The Big Idea
The Bottomlessness of a Pond
Transcendentalism, Nature and Spirit
January 17 - March 11, 2020
The mid-19th century in the United States saw the emergence of a group of progressive thinkers who advocated for a new understanding of the relationship between the individual, the divine and the natural world. Ralph Waldo Emerson, Henry David Thoreau and Margaret Fuller, among others, came together in a shared belief in humanitarian causes and religious purpose. Transcendentalism, as their theological and philosophical ideas became known, embraced elements of Unitarianism and advocated for a personal knowledge of God based in a rejection of materialism in favor of a spiritual experience of nature. In the U.S., Transcendentalism’s ideals found their most famous embodiment in Thoreau’s retreat to Walden Pond (then believed to be bottomless), where he spent a year living in a small, spare cabin, focusing on the spiritual rewards of a life lived in harmony with nature. This BIG IDEA project offers the notion that Transcendentalism’s retreat from the material in favor of a spiritual or divine encounter with the natural is an idea that continues to be relevant—and one that is perhaps more useful now than ever before.
View Exhibition Photo Gallery
The exhibition includes work by six contemporary artists responding to Trancendentalism and its legacy.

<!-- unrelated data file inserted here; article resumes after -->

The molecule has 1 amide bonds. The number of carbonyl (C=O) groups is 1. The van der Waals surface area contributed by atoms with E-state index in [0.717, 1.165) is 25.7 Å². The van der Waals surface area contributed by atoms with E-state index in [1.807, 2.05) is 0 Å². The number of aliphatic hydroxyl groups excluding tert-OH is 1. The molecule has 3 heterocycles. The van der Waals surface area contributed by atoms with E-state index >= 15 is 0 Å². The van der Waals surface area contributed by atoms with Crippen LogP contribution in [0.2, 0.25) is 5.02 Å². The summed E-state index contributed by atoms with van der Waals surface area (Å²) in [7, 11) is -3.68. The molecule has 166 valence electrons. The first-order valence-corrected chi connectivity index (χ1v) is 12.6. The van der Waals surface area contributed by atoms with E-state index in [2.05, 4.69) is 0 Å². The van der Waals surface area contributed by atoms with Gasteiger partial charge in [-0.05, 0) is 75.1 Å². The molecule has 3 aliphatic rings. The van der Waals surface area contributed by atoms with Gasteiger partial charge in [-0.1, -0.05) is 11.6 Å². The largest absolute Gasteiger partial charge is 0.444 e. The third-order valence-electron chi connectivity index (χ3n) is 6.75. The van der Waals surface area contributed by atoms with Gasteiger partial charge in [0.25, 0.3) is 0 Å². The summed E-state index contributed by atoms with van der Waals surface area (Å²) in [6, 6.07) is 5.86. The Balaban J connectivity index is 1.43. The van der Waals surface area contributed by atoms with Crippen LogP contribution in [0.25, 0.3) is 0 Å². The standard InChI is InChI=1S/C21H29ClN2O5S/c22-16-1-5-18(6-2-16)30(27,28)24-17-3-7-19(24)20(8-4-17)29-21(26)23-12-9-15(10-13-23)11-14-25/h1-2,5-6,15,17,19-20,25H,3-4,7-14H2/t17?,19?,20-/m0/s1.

Richard Barnes has made a series of photographs of the Montana cabin once inhabited by Ted Kaczynski (the Unabomber), now kept in an FBI storage locker. Four present the cabin floating against a black background, like evidence. Kaczynski’s cabin,modeled on Thoreau’s, offers an extreme interpretation of Transcendentalist ideas.
Sculptures and collages by Lesley Dill include fragments of text from the poetry of Emily Dickinson and writings of Nathaniel Hawthorne, both affiliated with Transcendentalism while never fully embracing it.
Spencer Finch made the sculpture Walden (surface/depth) after learning about Thoreau’s 1846 survey of Walden Pond. Finch performed that survey again, creating a sculptural record of his project that consists of the 120-foot-long rope he used for his Survey along with watercolor swatches he made at each sounding.
In 2014, the deCordova Museum commissioned William Lamson to make the film In the Roaring Garden, which he filmed using a floating camera obscura inside a 1:5 scale model of Thoreau’s cabin. The exhibition also includes photographs of Lamson’s Solarium, a structure similar to Thoreau’s cabin.
Jane Marsching made the prints in Ice Out at Walden in response to Thoreau’s notation of the day the winter ice cover disappeared at Walden Pond each year. Marsching’s prints use marks to pair Thoreau’s notes in his 1847 weather almanac with measurements collected from a contemporary Concord weather station.
Claire Sherman is known for large-scale paintings that envelop viewers in the natural world, placing them in tangles of dense tree branches or vines. Her dynamic and richly painted images celebrate nature as a place to escape the material world.
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